I don’t know why I do it. I go to Costco Wholesale (NASDAQ:COST) once a year and sign up for a membership. Then, I end up spending so much money I have to question my finance education. Why exactly do I need 16 pounds of chicken? Why am I purchasing enough blackberries to start my own soccer team? Is it rational that I now have enough A1 Sauce to open my steakhouse here in Southwestern Florida? Why do I have so many batteries?
I’m convinced that Costco is a place where people prepare for the end of the world. Given that we just had a massive pandemic and fear of societal breakdown, Costco is where paranoia meets the wallet. What if there’s another emergency like the one we just had? Better buy enough salmon cakes to get me through 2022. Yeah, I might end up throwing out more than half the stuff I’ve bought. But at least I was prepared, is what I’ll tell myself in 12 months.
Yes, there are benefits to a Costco Membership. But with a family of three people, I’m not sure that it’s pretty for me. I’ll probably end up visiting there to pick up a few small things now and then. And if I do need an 82-inch television, then I certainly will visit there.
The most important takeaway from my visit two weeks ago was this: The 30-minute line to haul away $600 in meats speaks volumes to this company’s success. Costco was a quintessential COVID stock. Shares never really faced much of a selloff last year. And shares are back in focus as the firm reports its earnings on Thursday.
At the end of the quarter, the firm had 108.3 million card members. That figure represented a 1.2 million increase from the previous quarter. And revenue is expected to rise for the quarter ahead. Wall Street expects that COST will report revenue of $43.63 billion for the quarter and pegs earnings per share at $2.32. These figures would represent year-over-year gains of 17.5% on revenue and 22.7% on profits. Not too shabby. And just what I’m looking for in a company.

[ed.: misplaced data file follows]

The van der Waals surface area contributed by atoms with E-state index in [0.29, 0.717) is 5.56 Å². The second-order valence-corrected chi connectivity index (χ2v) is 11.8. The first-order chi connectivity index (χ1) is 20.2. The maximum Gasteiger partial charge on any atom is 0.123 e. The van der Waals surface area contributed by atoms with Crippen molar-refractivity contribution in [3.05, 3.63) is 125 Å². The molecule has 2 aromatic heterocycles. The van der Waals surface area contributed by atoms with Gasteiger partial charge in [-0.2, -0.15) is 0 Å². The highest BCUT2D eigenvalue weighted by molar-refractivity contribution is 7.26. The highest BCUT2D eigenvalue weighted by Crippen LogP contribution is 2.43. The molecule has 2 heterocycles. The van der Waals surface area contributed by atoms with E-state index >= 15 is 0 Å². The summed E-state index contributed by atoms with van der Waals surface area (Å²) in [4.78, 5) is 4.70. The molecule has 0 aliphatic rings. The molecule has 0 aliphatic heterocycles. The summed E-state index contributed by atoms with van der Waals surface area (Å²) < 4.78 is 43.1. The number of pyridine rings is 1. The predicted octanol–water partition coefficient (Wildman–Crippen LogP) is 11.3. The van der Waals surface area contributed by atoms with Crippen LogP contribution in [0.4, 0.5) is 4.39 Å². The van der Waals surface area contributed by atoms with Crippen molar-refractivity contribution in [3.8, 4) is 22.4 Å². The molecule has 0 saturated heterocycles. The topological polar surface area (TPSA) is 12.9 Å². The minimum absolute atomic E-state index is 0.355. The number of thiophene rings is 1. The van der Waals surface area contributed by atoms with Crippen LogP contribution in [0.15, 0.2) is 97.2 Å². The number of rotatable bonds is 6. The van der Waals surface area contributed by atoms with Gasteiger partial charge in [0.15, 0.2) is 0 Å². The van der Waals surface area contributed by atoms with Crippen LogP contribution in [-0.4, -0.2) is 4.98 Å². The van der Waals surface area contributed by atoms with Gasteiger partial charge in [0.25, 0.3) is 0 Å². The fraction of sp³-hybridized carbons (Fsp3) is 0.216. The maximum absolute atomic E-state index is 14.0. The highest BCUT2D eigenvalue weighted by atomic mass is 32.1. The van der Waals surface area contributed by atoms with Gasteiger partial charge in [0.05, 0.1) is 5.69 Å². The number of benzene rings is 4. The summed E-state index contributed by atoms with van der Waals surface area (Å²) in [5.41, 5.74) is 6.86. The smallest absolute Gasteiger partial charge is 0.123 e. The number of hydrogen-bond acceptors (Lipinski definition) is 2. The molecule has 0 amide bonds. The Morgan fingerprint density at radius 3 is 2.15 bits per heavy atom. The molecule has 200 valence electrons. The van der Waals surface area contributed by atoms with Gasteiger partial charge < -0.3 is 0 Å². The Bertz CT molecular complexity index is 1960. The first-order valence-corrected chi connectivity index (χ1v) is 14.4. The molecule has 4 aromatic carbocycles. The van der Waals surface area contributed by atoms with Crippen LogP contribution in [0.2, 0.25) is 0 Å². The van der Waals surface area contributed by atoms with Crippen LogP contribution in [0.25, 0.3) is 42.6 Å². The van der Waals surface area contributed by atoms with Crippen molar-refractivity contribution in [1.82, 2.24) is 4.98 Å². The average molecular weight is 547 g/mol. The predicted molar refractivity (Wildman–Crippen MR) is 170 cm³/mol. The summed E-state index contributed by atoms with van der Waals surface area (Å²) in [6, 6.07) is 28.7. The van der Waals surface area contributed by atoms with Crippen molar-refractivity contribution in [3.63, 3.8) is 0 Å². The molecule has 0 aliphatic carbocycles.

Costco is a stock that can be a cornerstone of a portfolio. Here’s the issue, however. The stock is trading at a price-to-earnings ratio of 39.2. That is the highest level we’ve seen the stock trade in more than a decade. This means that the company’s rosy outlook could be “priced in” already.
I want to see what the executives have in-store during their call. And I want to see if there is a path toward even greater profitability. COST stock currently has a price target on Wall Street of roughly $400. Rather than buy the stock right now, there is an opportunity to sell puts on this stock at an incredible value. I think a pullback is possible, and I want to name my price for COST heading into the summer.
Once the firm reports earnings, I’ll walk you through the right way to do what is called a “cash-secured put.” If COST is a bit pricy for you, other stocks can incorporate this strategy.